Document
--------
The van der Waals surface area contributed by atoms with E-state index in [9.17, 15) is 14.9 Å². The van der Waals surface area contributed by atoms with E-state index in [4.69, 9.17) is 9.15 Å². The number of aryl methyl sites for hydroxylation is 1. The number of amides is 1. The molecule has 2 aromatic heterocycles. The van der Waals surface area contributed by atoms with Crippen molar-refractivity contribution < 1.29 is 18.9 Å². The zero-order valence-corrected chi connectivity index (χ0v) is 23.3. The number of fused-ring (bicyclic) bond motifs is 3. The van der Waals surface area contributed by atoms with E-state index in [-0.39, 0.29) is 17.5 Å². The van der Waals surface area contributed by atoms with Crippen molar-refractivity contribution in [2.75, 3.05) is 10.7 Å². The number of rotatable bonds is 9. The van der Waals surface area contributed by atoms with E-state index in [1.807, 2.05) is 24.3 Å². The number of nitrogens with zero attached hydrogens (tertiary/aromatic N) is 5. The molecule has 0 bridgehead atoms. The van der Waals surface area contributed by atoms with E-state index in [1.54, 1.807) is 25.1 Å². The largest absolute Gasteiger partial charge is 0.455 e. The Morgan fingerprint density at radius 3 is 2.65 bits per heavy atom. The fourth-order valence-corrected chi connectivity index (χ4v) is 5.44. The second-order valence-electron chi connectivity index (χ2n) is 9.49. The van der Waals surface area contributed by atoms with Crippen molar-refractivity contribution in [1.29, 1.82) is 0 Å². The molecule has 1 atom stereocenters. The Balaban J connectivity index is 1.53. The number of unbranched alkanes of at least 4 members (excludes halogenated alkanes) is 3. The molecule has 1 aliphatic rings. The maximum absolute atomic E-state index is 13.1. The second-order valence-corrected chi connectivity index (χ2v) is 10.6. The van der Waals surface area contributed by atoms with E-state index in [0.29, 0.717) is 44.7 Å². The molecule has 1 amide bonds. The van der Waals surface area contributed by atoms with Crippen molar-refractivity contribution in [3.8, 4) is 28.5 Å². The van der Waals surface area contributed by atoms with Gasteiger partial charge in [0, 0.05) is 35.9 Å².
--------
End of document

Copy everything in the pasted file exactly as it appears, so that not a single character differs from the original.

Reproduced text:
The van der Waals surface area contributed by atoms with E-state index in [9.17, 15) is 14.9 Å². The van der Waals surface area contributed by atoms with E-state index in [4.69, 9.17) is 9.15 Å². The number of aryl methyl sites for hydroxylation is 1. The number of amides is 1. The molecule has 2 aromatic heterocycles. The van der Waals surface area contributed by atoms with Crippen molar-refractivity contribution < 1.29 is 18.9 Å². The zero-order valence-corrected chi connectivity index (χ0v) is 23.3. The number of fused-ring (bicyclic) bond motifs is 3. The van der Waals surface area contributed by atoms with E-state index in [-0.39, 0.29) is 17.5 Å². The van der Waals surface area contributed by atoms with Crippen molar-refractivity contribution in [2.75, 3.05) is 10.7 Å². The number of rotatable bonds is 9. The van der Waals surface area contributed by atoms with E-state index in [1.807, 2.05) is 24.3 Å². The number of nitrogens with zero attached hydrogens (tertiary/aromatic N) is 5. The molecule has 0 bridgehead atoms. The van der Waals surface area contributed by atoms with E-state index in [1.54, 1.807) is 25.1 Å². The largest absolute Gasteiger partial charge is 0.455 e. The Morgan fingerprint density at radius 3 is 2.65 bits per heavy atom. The fourth-order valence-corrected chi connectivity index (χ4v) is 5.44. The second-order valence-electron chi connectivity index (χ2n) is 9.49. The van der Waals surface area contributed by atoms with Crippen molar-refractivity contribution in [1.29, 1.82) is 0 Å². The molecule has 1 atom stereocenters. The Balaban J connectivity index is 1.53. The number of unbranched alkanes of at least 4 members (excludes halogenated alkanes) is 3. The molecule has 1 aliphatic rings. The maximum absolute atomic E-state index is 13.1. The second-order valence-corrected chi connectivity index (χ2v) is 10.6. The van der Waals surface area contributed by atoms with E-state index in [0.29, 0.717) is 44.7 Å². The molecule has 1 amide bonds. The van der Waals surface area contributed by atoms with Crippen molar-refractivity contribution in [3.8, 4) is 28.5 Å². The van der Waals surface area contributed by atoms with Gasteiger partial charge in [0, 0.05) is 35.9 Å².